Here's the lead-in to the story, from the publisher:
Regulars at Nadia’s nature lodge don’t ask what she does in the off-season. And that’s a good thing. If she told them, she’d have to kill them. She’s a hit woman for a Mafia family. Tough and self-sufficient, Nadia doesn’t owe anyone any explanations. But that doesn’t mean she always works alone. One of her contacts has recruited her in the hunt for a ruthlessly efficient serial killer cutting a swath of terror across the country. The assassin is far too skilled to be an amateur — and the precision of the killings is bringing the Feds much too close to the hit man community for comfort.So who might the author see carrying her story to the big screen? Kelley Armstrong:
To put an end to the murders, Nadia will have to turn herself from predator to prey as she employs every trick she knows to find the killer. Before the killer finds her…
Ah, the “casting game.” One of the first contests I ran on my website was a fantasy casting for my first novel, Bitten. At the time, Warner Bros had optioned it, and Angelina Jolie was signed to star. The project died in development, but it was fun while it lasted.Read more about Exit Strategy at Kelley Armstrong's website and read the first three chapters online.
One thing I learned from that experience was that any casting choice (even hypothetical!) is bound to be controversial among readers. There were lengthy and heated debates on my discussion board about the suitability of Ms. Jolie to the role. At the time, I avoided any prodding to pick my own choices, but for this new novel, I’m going to have some fun and play the game.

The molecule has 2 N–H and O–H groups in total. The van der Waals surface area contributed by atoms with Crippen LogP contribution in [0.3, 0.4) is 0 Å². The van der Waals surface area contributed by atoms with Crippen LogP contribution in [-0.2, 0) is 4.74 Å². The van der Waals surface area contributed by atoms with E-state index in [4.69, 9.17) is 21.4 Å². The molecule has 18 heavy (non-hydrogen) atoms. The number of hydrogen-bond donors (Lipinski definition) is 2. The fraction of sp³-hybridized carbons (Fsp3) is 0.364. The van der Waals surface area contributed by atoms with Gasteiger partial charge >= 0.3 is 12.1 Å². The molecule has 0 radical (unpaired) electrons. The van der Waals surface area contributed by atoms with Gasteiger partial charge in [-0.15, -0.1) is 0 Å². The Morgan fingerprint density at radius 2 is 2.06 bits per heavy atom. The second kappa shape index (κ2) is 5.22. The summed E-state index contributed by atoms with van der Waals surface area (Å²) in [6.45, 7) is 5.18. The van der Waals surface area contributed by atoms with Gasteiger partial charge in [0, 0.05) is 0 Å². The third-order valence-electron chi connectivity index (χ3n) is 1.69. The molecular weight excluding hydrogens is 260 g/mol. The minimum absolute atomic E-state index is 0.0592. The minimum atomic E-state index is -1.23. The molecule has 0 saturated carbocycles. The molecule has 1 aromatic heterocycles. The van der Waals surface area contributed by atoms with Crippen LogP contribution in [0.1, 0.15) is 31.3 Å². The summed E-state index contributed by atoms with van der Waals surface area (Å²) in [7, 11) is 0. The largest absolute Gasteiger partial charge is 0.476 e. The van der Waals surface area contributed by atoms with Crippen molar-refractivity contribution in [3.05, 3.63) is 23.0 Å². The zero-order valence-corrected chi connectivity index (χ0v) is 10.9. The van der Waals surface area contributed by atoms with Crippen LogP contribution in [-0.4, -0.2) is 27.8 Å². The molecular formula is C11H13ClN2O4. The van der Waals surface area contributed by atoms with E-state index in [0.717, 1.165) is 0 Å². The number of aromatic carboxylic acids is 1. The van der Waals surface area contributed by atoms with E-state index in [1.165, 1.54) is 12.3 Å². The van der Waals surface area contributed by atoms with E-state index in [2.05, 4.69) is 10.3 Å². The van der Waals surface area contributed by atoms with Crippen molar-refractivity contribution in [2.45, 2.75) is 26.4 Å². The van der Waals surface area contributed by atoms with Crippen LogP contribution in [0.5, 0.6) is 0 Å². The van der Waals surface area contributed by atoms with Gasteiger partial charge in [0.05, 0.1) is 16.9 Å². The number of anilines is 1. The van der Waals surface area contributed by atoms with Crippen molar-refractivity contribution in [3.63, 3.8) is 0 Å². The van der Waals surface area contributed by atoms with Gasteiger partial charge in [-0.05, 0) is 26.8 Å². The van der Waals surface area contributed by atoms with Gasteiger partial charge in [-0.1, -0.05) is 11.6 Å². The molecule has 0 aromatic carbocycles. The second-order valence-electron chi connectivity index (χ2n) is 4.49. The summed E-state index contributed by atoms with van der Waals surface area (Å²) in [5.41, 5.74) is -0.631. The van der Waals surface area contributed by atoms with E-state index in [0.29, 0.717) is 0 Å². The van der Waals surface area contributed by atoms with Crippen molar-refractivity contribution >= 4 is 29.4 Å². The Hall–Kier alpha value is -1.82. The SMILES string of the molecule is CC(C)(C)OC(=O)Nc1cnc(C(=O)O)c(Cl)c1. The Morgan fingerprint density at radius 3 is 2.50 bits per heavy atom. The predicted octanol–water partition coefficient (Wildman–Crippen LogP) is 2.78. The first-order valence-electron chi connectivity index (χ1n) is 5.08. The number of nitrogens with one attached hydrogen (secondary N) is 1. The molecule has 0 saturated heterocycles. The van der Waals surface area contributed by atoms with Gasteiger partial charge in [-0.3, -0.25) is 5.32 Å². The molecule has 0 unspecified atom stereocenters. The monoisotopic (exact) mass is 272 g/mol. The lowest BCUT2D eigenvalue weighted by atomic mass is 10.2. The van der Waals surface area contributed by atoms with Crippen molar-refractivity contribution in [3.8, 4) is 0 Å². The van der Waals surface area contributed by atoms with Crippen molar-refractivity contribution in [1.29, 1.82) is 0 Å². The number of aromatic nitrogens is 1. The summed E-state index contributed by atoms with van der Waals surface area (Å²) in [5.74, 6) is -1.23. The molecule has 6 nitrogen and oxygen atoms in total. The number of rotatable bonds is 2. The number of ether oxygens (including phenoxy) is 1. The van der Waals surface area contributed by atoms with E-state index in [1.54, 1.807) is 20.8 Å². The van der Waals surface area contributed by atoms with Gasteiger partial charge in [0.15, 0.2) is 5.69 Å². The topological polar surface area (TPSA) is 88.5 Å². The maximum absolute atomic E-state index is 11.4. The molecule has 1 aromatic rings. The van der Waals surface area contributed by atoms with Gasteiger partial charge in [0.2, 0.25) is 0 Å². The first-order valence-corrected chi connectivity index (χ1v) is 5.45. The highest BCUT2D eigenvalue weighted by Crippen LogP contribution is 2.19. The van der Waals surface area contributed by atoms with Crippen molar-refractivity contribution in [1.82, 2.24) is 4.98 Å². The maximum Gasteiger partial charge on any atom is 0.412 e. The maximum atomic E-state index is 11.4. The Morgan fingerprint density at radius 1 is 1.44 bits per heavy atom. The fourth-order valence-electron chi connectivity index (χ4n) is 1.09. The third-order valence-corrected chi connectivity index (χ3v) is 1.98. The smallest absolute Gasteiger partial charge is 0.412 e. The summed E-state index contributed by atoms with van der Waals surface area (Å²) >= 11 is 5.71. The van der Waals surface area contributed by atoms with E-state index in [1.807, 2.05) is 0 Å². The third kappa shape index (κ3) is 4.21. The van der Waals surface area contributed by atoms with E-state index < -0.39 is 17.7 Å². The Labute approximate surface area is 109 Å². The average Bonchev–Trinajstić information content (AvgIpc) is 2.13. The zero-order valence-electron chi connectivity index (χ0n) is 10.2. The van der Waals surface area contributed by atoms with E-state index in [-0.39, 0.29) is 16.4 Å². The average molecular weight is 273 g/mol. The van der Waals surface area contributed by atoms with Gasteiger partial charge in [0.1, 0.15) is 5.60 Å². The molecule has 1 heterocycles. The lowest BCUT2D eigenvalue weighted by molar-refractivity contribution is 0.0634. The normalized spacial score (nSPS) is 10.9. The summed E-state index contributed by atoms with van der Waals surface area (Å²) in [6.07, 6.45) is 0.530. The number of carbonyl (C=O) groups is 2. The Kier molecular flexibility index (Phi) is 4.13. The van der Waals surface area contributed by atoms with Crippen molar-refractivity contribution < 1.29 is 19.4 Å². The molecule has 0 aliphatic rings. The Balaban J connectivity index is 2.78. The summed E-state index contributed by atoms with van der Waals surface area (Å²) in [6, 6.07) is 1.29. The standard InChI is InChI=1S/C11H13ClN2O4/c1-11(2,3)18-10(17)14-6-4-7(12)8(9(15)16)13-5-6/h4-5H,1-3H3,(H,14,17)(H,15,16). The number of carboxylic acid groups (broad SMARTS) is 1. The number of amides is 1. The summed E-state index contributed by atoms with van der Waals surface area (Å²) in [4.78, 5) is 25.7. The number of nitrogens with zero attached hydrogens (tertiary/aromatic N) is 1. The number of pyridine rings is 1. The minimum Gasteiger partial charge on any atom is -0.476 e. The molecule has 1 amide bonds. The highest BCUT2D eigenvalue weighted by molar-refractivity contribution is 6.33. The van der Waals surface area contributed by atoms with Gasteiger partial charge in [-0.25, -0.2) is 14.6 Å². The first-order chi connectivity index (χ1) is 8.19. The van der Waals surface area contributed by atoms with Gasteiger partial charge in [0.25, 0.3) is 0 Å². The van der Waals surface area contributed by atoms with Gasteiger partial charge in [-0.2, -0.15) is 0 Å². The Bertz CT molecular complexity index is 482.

Exit Strategy is a crime novel about a contract killer for the Mob who is persuaded to join a small group of her colleagues tracking down a hitman who appears to have turned serial killer.
I’m going to pick Evangeline Lilly from Lost for my main character. It might be just the show setting, but she has that fresh, outdoorsy look that fits my wilderness-lodge-proprietor protagonist. On Lost, Lilly does a good job of playing a character who seems very normal, likable and friendly, but harbours a dark past. That fits Nadia. She isn’t “playing” the sociable, friendly lodge hostess. That’s one side of her. The other is a deeply damaged ex-cop whose past caused her to snap and kill a suspect. Now, to keep her lodge afloat, she’s a contract killer for a small New York mob family … and it’s a job that satisfies more than her need for cash.
For Nadia’s mentor, I’m going with Gabriel Byrne. He’s got the basic look, and he’s Irish, like my mysterious, monosyllabic hitman. He’s a bit older than Jack, but in Hollywood terms, that’s not big an issue as it would be with a female character. Jack is a true professional killer, and I’ve seen Bryne in several criminal roles, which probably influences my choice. Like Nadia, Jack shift between dangerous and disarmingly normal with ease, and I think Bryne could do that easily.
Ah, Evelyn. My retired hitwoman. Jack’s former mentor, she’s an invaluable resource and she knows it, offering her skills to get closer to Nadia — the “project” Jack stole from her. I’m going to pick Helen Mirren for Evelyn. She doesn’t physically resemble my image of the character, but having seen her play a no-nonsense woman in a man’s profession (Prime Suspect) she’d be an excellent Evelyn.
I’m tempted by Quentin Tarantino. I’m a huge fan of his early work and he’s always good with edgy female characters. But this wouldn’t be his kind of story, and if he took it, he’d turn it into something that suited him better. I’m not a writer who would expect the movie version to be a literal translation of her story. It has to be an interpretation better suited for the big screen. But I’d like it to be recognizable as my story, and Tarantino works with original ideas, not adaptations.